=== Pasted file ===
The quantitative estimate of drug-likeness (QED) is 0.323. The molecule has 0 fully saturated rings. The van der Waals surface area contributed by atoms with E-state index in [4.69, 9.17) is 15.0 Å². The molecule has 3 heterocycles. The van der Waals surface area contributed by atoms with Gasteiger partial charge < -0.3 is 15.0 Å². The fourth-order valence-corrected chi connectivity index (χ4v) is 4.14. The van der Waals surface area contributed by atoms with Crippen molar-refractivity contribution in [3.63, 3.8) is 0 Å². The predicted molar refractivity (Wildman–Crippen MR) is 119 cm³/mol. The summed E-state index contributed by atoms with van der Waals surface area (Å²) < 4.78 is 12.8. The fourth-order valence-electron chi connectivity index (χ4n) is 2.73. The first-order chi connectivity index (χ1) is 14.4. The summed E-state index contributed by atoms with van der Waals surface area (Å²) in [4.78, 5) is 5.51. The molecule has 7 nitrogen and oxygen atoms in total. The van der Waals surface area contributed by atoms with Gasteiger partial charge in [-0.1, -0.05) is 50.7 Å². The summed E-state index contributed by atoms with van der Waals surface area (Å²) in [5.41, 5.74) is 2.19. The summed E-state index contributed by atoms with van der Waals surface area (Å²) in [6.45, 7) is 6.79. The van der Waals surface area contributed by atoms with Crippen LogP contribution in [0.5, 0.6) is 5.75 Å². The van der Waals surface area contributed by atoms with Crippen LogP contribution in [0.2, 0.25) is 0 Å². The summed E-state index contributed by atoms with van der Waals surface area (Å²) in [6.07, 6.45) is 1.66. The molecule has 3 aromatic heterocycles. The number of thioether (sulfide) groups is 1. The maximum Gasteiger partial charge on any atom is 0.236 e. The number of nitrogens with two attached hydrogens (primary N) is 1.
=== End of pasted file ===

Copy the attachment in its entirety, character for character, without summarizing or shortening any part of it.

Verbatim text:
The quantitative estimate of drug-likeness (QED) is 0.323. The molecule has 0 fully saturated rings. The van der Waals surface area contributed by atoms with E-state index in [4.69, 9.17) is 15.0 Å². The molecule has 3 heterocycles. The van der Waals surface area contributed by atoms with Gasteiger partial charge < -0.3 is 15.0 Å². The fourth-order valence-corrected chi connectivity index (χ4v) is 4.14. The van der Waals surface area contributed by atoms with Crippen molar-refractivity contribution in [3.63, 3.8) is 0 Å². The predicted molar refractivity (Wildman–Crippen MR) is 119 cm³/mol. The summed E-state index contributed by atoms with van der Waals surface area (Å²) < 4.78 is 12.8. The fourth-order valence-electron chi connectivity index (χ4n) is 2.73. The first-order chi connectivity index (χ1) is 14.4. The summed E-state index contributed by atoms with van der Waals surface area (Å²) in [4.78, 5) is 5.51. The molecule has 7 nitrogen and oxygen atoms in total. The van der Waals surface area contributed by atoms with Gasteiger partial charge in [-0.1, -0.05) is 50.7 Å². The summed E-state index contributed by atoms with van der Waals surface area (Å²) in [5.41, 5.74) is 2.19. The summed E-state index contributed by atoms with van der Waals surface area (Å²) in [6.45, 7) is 6.79. The van der Waals surface area contributed by atoms with Crippen LogP contribution in [0.5, 0.6) is 5.75 Å². The van der Waals surface area contributed by atoms with Crippen LogP contribution in [0.2, 0.25) is 0 Å². The summed E-state index contributed by atoms with van der Waals surface area (Å²) in [6.07, 6.45) is 1.66. The molecule has 3 aromatic heterocycles. The number of thioether (sulfide) groups is 1. The maximum Gasteiger partial charge on any atom is 0.236 e. The number of nitrogens with two attached hydrogens (primary N) is 1.